• Texting and driving. Texting is a form of distracted driving, but deserves highlighting. Not only do most states have laws banning texting while driving, 38% of teens have admitted to texting while driving. (Journal of Adolescent Health)
  • Teen drivers are more likely than other age groups to speed and drive too closely to the car in front of them. In 2019, 31% of male drivers and 17% of female drivers were involved in fatal crashes as a result of speeding. (IIHS)
  • Drunk driving. Teens are shown to have a higher chance of a crash due to alcohol, versus other age groups. In 2019, 15% of fatal crashes among drivers aged 15-19 involved alcohol use. (IIHS)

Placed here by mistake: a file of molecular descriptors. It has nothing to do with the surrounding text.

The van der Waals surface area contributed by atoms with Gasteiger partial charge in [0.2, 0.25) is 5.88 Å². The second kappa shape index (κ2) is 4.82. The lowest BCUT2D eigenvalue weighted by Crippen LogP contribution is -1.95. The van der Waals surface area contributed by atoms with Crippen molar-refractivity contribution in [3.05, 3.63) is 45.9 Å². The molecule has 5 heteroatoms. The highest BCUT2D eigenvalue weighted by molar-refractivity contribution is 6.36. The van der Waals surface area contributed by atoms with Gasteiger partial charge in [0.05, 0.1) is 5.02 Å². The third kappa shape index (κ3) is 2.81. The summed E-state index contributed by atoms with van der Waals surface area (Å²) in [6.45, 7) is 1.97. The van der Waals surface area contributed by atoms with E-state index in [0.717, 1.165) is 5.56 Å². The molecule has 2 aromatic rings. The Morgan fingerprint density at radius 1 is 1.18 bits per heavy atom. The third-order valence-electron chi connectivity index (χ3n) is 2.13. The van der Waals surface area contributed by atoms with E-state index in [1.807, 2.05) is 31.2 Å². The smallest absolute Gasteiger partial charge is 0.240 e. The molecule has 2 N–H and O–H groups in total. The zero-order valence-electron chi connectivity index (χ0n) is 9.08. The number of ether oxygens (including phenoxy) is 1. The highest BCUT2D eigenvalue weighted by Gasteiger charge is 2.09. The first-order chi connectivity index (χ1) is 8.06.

• Inexperience is a significant factor for teen drivers, with many lacking the confidence and knowledge to handle certain driving situations. Newly licensed drivers (typically at age 16) have the least experience and the highest crash rate among teens. The crash rate per mile driven is 1.5 times as high for 16-year-olds compared to 18- and 19- year-olds. (IIHS)
  • Seat belts. Seat belt use is the lowest among teen drivers compared to all other age groups. Of all the fatal crashes recorded in 2019, almost half of teen drivers aged 16-19 were found not restrained. (IIHS)
  • Nighttime driving. The CDC notes driving at night is not only riskier for drivers of all ages, but especially teen drivers, which could be due to limited visibility, tiredness or impairment. Data shows in 2019, 40% of fatal crashes among teens aged 13–19 occurred between 9 p.m. and 6 a.m. (IIHS)